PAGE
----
The announcement added that members of U.S. forces who served for one year between Dec. 7, 1941, and a date to be announced later may wear the American Theater ribbon.
  Distribution of victory ribbons will commence this month at separation centers, and some plan will be made for distribution to those already discharged. The ribbon has a red center with narrow vertical white borders flanked by double rainbows.

This Week
                          By Rus Walton    

  Tho' it may seem strange to folks back home, there are lots of fellows who have been stationed in the CBI who have never really had the chance to see Calcutta, the city of mystery and romance - it's a mystery where the romance is.
  Despite the fact this large city is one of the tourist spots of India, many of the guys that have been busy fighting a war from the jungles of Assam, the plateaus of China and the hell-holes of Burma just never got around to seeing the bright lights and dark spots of this Hooghly river metropolis.
  It has been only in the last few months that thousands of men in the U.S. CBI army have had the chance to struggle down the crowded streets, peer into the cluttered stores and ward off urchins with their cries of "no mama, no papa, no per diem, no fight pay . . . baksheesh please, sahib."
  This opportunity to become familiar with Chowringhee's symphony of sounds; the New Market's heaps of junk, piled on aisle after aisle in the buildings that cover more than a good-sized city block with their bargains, their gyps, their stinks; (if they are officers) the Karnani Estates' evenings of luxury with bars and garters, modern Stateside night club and chicks, both fried and otherwise, has come to those who have been sent to the processing centers in the vicinity of Calcutta prior to their shipment home. Before that they had only one answer for the letters that used to rave, "My, I just suppose you have seen Calcutta and know all about its marvelous aroma." (oh, what an aroma!). That answer was, "Hah, never saw the joint, where is it?"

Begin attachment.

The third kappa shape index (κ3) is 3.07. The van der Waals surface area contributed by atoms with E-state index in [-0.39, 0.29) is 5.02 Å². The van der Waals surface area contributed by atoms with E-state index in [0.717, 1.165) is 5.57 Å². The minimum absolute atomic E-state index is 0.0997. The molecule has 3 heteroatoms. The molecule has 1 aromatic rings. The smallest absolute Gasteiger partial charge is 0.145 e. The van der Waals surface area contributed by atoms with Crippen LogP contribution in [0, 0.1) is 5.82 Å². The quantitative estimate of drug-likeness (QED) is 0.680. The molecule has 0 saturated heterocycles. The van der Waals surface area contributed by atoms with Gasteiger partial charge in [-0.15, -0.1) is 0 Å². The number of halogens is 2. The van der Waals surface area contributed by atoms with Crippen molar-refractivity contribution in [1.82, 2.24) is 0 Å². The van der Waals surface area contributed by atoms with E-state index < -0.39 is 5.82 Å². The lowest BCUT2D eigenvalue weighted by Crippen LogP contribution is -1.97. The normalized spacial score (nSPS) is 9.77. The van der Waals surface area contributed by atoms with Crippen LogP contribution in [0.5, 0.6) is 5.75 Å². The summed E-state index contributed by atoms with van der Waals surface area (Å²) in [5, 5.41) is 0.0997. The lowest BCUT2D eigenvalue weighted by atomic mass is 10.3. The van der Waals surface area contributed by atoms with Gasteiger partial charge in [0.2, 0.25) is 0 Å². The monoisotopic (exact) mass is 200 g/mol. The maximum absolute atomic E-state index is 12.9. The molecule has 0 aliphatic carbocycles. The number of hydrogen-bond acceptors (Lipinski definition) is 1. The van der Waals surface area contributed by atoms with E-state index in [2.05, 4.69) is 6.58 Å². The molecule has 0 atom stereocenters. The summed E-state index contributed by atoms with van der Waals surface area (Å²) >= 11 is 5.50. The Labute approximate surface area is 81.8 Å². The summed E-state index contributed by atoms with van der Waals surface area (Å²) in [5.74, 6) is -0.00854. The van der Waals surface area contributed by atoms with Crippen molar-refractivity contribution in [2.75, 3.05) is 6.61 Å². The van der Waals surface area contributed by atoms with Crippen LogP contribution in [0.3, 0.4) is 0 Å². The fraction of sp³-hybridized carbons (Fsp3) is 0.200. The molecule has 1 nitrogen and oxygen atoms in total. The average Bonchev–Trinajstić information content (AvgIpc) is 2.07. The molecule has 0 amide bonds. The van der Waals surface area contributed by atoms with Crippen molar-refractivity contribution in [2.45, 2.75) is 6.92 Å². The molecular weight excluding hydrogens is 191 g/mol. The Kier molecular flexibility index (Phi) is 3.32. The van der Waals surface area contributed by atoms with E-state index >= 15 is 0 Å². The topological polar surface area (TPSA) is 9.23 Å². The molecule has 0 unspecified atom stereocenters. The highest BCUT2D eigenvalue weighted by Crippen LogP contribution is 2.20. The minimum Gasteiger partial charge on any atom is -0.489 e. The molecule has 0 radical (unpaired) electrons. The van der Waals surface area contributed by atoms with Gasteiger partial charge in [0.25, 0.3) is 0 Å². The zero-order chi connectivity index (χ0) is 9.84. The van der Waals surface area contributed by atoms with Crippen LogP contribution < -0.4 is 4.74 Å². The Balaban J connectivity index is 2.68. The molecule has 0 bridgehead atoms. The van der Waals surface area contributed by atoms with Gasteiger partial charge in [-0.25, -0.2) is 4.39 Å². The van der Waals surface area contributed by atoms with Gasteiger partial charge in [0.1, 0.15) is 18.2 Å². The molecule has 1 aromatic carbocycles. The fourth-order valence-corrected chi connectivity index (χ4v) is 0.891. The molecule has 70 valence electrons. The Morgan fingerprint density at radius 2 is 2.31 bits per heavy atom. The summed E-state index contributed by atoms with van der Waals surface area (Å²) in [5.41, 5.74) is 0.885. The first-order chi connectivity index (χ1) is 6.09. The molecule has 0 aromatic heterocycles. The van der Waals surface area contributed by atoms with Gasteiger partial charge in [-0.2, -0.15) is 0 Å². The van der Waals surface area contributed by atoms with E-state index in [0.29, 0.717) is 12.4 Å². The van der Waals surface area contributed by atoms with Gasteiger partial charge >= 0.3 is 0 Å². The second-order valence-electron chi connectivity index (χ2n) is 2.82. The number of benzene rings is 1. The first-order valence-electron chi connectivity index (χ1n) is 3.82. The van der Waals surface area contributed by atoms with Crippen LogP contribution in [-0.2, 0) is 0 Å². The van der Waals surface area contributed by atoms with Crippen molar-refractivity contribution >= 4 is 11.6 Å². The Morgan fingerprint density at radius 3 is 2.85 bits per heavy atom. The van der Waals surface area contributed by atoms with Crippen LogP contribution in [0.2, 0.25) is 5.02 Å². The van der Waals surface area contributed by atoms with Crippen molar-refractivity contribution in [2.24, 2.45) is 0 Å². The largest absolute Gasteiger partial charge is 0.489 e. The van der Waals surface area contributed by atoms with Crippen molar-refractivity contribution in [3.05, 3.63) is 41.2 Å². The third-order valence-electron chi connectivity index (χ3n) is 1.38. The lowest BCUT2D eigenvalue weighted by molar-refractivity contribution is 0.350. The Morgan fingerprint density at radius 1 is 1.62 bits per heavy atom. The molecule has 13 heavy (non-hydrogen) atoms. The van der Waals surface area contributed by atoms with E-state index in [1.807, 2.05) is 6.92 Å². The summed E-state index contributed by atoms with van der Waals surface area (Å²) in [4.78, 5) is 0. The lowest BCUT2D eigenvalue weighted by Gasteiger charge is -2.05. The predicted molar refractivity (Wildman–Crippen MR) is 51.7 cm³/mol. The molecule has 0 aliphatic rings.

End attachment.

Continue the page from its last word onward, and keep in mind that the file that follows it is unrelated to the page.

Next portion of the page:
In the city there are the Calcutta Swimming club (almost strictly for officers), the theaters a treat because they are air-conditioned!), the Club 60 (Red Cross for enlisted men) and shopping sprees.
  It's the shopping which gives a new slant on the GI's CBI background and proves that he is a veteran and not a rookie in the ways of the Orient. Two years ago he would have paid the first (or second) price demanded by the dark-skinned flints. But even in out-of-the-way places one must argue.
  Now he haggles, hollers and howls until he is almost certain that the prices are not too, too outrageous. Since the shopkeepers realized there was a "threat of peace" the price tags have been changed daily - always upward climbing like the morning sun. And when the last rays of American gold have glittered in the western sky, prices will also sink back to normal.
  Fellas quickly learn that all that glitters is not real when it comes to buying jewels and that the "written guarantee" is usually nothing more than a bad promise on bad paper.

  To men of old China, where rations were mostly a couple of cartons of cigarets and a few bars of soap, the plentiful PX is unbelievable. Toddy? Beer (by the case)? Cigars? Fruit juices? All that and hamburgers too! And no longer is a can of Whitman's chocolates a message from home, but - after almost two years - just something available at the nearest GI counter.